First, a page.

Liability considerations with electronic health records

The more things change, the more they stay the same. The increasing use of Electronic Health Records (EHRs), “cloud-based” applications, Application Service Providers (ASPs), and offsite electronic storage has led to an increase in laws and court rulings governing them—and these could affect your practice.

Expect more oversight from federal and state governments. Two reports recently issued by the inspector general of the Department of Health and Human Services found that the drive to connect hospitals and doctors via EHR is being “layered on systems that already have glaring privacy problems.” Audits of health systems in seven large hospitals in different states found 151 security vulnerabilities, most of which were classified as “serious.”

Among the serious problems were inadequate passwords, computers that did not automatically log off inactive users, and unencrypted patient data on laptops. Most hospitals had problems with wireless access (an inability to detect unauthorized intrusion), lack of firewall, and not updating computer software to defeat known bugs.

As security issues and oversight move through the electronic systems, one area of interest is sure to be external vendors providing ASP services, which have made EHRs possible. Web-based programs for medical records, charts, and financial information are discoverable, making doctors responsible for information to which they have reasonable access.

To protect your practice and your patients, strongly consider the following:

  • Make sure that whatever model is used, there is data security and adequate encryption.
  • Build in a backup service. How many times have you had trouble checking your e-mail in the last year? Imagine how your office might be crippled if the service goes down.
  • Review your contract with storage providers to limit data recovery costs in the event of a failure.
  • Review your contract with EHR providers to clarify what should happen in the event of a subpoena of records.

To address the growing risk posed by the implementation and storage of EHRs, The Doctors Company leadership participated in the development of Medical eRisk Considerations. These considerations are intended to help medical professionals with all aspects of liability concerning EHRs, including personal health records, social media, and electronic prescriptions.

David Troxel is Chief Medical Officer of The Doctors Company.

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  • Marc Gorayeb, MD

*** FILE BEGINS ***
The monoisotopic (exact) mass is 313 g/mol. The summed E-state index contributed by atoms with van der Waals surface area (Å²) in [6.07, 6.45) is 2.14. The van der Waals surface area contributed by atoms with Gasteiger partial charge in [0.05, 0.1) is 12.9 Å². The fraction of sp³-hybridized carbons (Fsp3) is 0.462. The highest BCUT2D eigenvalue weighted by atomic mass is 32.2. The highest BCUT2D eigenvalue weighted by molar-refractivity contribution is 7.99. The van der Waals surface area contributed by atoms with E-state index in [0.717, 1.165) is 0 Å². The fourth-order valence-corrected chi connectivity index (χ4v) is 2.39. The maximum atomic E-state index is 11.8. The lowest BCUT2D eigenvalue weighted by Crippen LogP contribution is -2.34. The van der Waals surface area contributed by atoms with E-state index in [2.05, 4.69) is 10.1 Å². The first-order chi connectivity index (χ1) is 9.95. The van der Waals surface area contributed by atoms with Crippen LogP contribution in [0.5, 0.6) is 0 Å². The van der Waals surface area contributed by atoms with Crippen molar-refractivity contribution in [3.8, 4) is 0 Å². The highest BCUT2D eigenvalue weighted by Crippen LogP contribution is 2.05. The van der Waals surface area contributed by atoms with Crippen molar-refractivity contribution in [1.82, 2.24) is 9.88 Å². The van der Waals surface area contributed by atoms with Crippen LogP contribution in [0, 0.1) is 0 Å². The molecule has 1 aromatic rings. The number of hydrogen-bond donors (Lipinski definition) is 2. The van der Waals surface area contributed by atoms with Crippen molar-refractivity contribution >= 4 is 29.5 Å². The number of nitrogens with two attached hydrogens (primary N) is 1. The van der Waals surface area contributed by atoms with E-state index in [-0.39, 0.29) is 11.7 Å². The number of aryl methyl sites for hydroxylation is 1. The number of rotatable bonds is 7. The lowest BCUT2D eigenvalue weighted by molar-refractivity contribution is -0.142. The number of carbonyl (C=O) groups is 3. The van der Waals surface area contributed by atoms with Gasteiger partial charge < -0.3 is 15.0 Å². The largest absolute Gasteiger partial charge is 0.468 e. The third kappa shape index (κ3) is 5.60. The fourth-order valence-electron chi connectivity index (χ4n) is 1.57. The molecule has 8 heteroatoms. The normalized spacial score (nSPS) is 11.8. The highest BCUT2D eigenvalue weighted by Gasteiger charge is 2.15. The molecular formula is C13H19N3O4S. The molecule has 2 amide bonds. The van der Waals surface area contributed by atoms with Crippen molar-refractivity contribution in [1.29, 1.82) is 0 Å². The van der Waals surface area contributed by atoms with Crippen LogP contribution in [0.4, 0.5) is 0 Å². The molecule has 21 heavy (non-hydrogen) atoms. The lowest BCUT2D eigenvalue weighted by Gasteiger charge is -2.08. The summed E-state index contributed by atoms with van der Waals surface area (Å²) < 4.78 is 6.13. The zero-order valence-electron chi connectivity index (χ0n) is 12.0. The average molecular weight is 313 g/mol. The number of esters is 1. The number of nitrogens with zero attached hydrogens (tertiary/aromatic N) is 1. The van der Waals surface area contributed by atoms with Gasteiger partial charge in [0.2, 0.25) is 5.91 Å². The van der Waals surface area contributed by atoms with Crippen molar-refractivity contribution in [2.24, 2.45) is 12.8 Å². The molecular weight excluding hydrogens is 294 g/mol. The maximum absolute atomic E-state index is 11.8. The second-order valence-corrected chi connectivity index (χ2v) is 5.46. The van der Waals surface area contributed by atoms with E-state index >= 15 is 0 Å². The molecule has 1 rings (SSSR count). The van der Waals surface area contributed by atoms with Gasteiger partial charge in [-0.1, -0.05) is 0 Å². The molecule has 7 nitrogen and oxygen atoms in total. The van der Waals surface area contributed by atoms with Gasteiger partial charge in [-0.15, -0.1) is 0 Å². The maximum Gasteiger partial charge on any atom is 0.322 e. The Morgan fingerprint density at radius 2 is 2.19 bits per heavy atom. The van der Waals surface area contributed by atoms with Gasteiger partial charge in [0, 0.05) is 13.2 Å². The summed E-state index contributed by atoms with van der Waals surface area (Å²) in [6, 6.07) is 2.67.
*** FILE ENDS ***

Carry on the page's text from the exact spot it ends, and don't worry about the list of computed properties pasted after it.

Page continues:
Interesting bullet points. The principles outlined are reasonable. The solutions to the issues raised either don’t yet exist or will cause you no end of grief.
    -Even the largest bank in the world can’t protect its online systems from hacking. I have personally had to cancel two credit cards in the past two months because of unauthorized electronic use. There is no password system, encryption, etc.. that hasn’t been hacked.
    -The best backup systems may be able to effect a smooth transition to normal operations, but they are very expensive. Add that to the cost-benefit equation for EHR.
    -Review your contract? Most contracts with vendors are take-it-or-leave-it documents. Small suppliers may be able to modify a contract, but they’re also the ones more likely to go bankrupt and leave you high and dry no matter what the contract says.
    -You can forget about asking EHR providers what to do about subpoenas. What they say is irrelevant. It’s what the court and the opposing attorney will say. With a paper record, the response is simple: copy the paper record and send it. With an electronic record, the response is very complex, and the attorney requesting the material will never be satisfied. That’s what’s happening right now in civil litigation all over the country in the area of discovery involving electronic records. Good luck!

  • horseshrink

    A computer lets you make more mistakes faster than any invention in human history – with the possible exceptions of handguns and tequila. ~Mitch Ratcliffe

    In a few minutes a computer can make a mistake so great that it would have taken many men many months to equal it. ~Author Unknown

    How many billions (yes, billions) of dollars have been paid out due to health information breaches so far … just HEALTH information …. ?

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